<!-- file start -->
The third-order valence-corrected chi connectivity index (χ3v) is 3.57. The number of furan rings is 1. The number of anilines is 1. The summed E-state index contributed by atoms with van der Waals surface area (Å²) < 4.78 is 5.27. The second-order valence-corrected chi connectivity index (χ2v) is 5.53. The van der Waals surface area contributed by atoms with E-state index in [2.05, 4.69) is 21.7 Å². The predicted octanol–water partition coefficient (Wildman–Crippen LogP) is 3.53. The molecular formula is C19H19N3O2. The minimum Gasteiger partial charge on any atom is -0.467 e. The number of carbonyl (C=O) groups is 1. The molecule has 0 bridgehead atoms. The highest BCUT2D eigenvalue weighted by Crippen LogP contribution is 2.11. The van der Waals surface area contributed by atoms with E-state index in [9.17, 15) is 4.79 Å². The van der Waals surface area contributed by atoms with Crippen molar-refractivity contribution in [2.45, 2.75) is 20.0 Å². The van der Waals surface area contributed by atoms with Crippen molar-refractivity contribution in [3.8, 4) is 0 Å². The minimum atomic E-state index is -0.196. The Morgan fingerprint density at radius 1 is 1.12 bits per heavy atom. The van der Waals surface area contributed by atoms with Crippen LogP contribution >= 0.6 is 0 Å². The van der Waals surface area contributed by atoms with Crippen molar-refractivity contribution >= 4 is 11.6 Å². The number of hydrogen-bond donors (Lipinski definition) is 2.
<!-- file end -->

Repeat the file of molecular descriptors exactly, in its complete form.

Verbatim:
The third-order valence-corrected chi connectivity index (χ3v) is 3.57. The number of furan rings is 1. The number of anilines is 1. The summed E-state index contributed by atoms with van der Waals surface area (Å²) < 4.78 is 5.27. The second-order valence-corrected chi connectivity index (χ2v) is 5.53. The van der Waals surface area contributed by atoms with E-state index in [2.05, 4.69) is 21.7 Å². The predicted octanol–water partition coefficient (Wildman–Crippen LogP) is 3.53. The molecular formula is C19H19N3O2. The minimum Gasteiger partial charge on any atom is -0.467 e. The number of carbonyl (C=O) groups is 1. The molecule has 0 bridgehead atoms. The highest BCUT2D eigenvalue weighted by Crippen LogP contribution is 2.11. The van der Waals surface area contributed by atoms with E-state index in [9.17, 15) is 4.79 Å². The van der Waals surface area contributed by atoms with Crippen molar-refractivity contribution in [2.45, 2.75) is 20.0 Å². The van der Waals surface area contributed by atoms with Crippen molar-refractivity contribution in [3.8, 4) is 0 Å². The minimum atomic E-state index is -0.196. The Morgan fingerprint density at radius 1 is 1.12 bits per heavy atom. The van der Waals surface area contributed by atoms with Crippen LogP contribution >= 0.6 is 0 Å². The van der Waals surface area contributed by atoms with Crippen molar-refractivity contribution >= 4 is 11.6 Å². The number of hydrogen-bond donors (Lipinski definition) is 2.